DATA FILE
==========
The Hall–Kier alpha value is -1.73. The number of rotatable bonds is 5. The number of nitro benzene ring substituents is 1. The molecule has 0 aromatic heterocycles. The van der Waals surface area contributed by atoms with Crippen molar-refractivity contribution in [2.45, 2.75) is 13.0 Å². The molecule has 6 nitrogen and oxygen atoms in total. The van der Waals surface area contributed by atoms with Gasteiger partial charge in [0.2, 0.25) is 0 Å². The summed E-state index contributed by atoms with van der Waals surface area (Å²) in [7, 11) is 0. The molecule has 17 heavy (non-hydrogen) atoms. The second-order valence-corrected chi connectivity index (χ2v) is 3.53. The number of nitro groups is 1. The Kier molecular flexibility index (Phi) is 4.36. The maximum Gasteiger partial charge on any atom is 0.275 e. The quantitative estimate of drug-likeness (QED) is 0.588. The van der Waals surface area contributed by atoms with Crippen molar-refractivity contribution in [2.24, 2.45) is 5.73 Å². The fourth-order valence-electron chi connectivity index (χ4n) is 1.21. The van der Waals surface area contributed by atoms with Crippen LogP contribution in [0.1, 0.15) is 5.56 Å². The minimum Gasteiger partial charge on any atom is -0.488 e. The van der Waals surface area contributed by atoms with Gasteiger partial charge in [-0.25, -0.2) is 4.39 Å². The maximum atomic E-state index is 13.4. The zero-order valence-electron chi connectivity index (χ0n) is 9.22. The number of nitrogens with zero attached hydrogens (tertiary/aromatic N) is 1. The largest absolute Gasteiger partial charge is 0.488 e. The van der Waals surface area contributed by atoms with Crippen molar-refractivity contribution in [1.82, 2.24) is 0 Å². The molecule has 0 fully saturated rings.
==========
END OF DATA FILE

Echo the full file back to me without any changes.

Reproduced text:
The Hall–Kier alpha value is -1.73. The number of rotatable bonds is 5. The number of nitro benzene ring substituents is 1. The molecule has 0 aromatic heterocycles. The van der Waals surface area contributed by atoms with Crippen molar-refractivity contribution in [2.45, 2.75) is 13.0 Å². The molecule has 6 nitrogen and oxygen atoms in total. The van der Waals surface area contributed by atoms with Gasteiger partial charge in [0.2, 0.25) is 0 Å². The summed E-state index contributed by atoms with van der Waals surface area (Å²) in [7, 11) is 0. The molecule has 17 heavy (non-hydrogen) atoms. The second-order valence-corrected chi connectivity index (χ2v) is 3.53. The number of nitro groups is 1. The Kier molecular flexibility index (Phi) is 4.36. The maximum Gasteiger partial charge on any atom is 0.275 e. The quantitative estimate of drug-likeness (QED) is 0.588. The van der Waals surface area contributed by atoms with Crippen molar-refractivity contribution in [2.24, 2.45) is 5.73 Å². The fourth-order valence-electron chi connectivity index (χ4n) is 1.21. The van der Waals surface area contributed by atoms with Crippen LogP contribution in [0.1, 0.15) is 5.56 Å². The minimum Gasteiger partial charge on any atom is -0.488 e. The van der Waals surface area contributed by atoms with Gasteiger partial charge in [-0.25, -0.2) is 4.39 Å². The maximum atomic E-state index is 13.4. The zero-order valence-electron chi connectivity index (χ0n) is 9.22. The number of nitrogens with zero attached hydrogens (tertiary/aromatic N) is 1. The largest absolute Gasteiger partial charge is 0.488 e. The van der Waals surface area contributed by atoms with Crippen molar-refractivity contribution in [1.82, 2.24) is 0 Å². The molecule has 0 fully saturated rings.